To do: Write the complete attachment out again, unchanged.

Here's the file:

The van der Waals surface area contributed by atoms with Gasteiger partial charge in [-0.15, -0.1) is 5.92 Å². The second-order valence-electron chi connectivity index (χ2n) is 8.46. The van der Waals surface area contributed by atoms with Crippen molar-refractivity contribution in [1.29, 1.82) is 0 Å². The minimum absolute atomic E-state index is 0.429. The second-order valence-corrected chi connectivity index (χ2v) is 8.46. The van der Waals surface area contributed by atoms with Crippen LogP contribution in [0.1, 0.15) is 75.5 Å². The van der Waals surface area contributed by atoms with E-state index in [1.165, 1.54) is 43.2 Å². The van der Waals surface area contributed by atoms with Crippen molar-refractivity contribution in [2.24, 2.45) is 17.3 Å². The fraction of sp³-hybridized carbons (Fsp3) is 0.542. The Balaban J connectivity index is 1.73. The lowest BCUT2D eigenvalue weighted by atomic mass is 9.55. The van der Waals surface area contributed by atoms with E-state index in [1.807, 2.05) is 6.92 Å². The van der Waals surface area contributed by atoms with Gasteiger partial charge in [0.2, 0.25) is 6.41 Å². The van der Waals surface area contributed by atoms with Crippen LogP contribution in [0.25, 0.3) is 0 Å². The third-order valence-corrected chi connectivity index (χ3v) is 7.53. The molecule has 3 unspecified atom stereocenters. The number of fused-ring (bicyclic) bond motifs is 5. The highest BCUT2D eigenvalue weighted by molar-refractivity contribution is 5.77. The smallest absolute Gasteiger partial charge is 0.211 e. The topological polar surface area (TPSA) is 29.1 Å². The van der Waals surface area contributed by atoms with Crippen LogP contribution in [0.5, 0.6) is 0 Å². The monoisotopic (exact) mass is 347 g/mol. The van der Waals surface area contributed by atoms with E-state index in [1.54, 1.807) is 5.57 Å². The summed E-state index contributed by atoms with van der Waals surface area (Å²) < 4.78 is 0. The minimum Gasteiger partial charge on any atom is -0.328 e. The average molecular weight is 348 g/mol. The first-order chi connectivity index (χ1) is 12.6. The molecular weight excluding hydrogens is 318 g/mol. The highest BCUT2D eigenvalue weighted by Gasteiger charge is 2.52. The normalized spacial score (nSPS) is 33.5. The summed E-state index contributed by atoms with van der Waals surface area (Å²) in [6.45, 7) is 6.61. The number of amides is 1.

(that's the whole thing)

The van der Waals surface area contributed by atoms with Gasteiger partial charge in [-0.15, -0.1) is 5.92 Å². The second-order valence-electron chi connectivity index (χ2n) is 8.46. The van der Waals surface area contributed by atoms with Crippen molar-refractivity contribution in [1.29, 1.82) is 0 Å². The minimum absolute atomic E-state index is 0.429. The second-order valence-corrected chi connectivity index (χ2v) is 8.46. The van der Waals surface area contributed by atoms with Crippen LogP contribution in [0.1, 0.15) is 75.5 Å². The van der Waals surface area contributed by atoms with E-state index in [1.165, 1.54) is 43.2 Å². The van der Waals surface area contributed by atoms with Crippen molar-refractivity contribution in [2.24, 2.45) is 17.3 Å². The fraction of sp³-hybridized carbons (Fsp3) is 0.542. The Balaban J connectivity index is 1.73. The lowest BCUT2D eigenvalue weighted by atomic mass is 9.55. The van der Waals surface area contributed by atoms with E-state index in [1.807, 2.05) is 6.92 Å². The van der Waals surface area contributed by atoms with Gasteiger partial charge in [0.2, 0.25) is 6.41 Å². The van der Waals surface area contributed by atoms with Crippen LogP contribution in [0.25, 0.3) is 0 Å². The third-order valence-corrected chi connectivity index (χ3v) is 7.53. The molecule has 3 unspecified atom stereocenters. The number of fused-ring (bicyclic) bond motifs is 5. The highest BCUT2D eigenvalue weighted by molar-refractivity contribution is 5.77. The smallest absolute Gasteiger partial charge is 0.211 e. The topological polar surface area (TPSA) is 29.1 Å². The van der Waals surface area contributed by atoms with Crippen LogP contribution in [0.5, 0.6) is 0 Å². The monoisotopic (exact) mass is 347 g/mol. The van der Waals surface area contributed by atoms with E-state index in [1.54, 1.807) is 5.57 Å². The summed E-state index contributed by atoms with van der Waals surface area (Å²) < 4.78 is 0. The minimum Gasteiger partial charge on any atom is -0.328 e. The average molecular weight is 348 g/mol. The first-order chi connectivity index (χ1) is 12.6. The molecular weight excluding hydrogens is 318 g/mol. The highest BCUT2D eigenvalue weighted by Gasteiger charge is 2.52. The normalized spacial score (nSPS) is 33.5. The summed E-state index contributed by atoms with van der Waals surface area (Å²) in [6.45, 7) is 6.61. The number of amides is 1.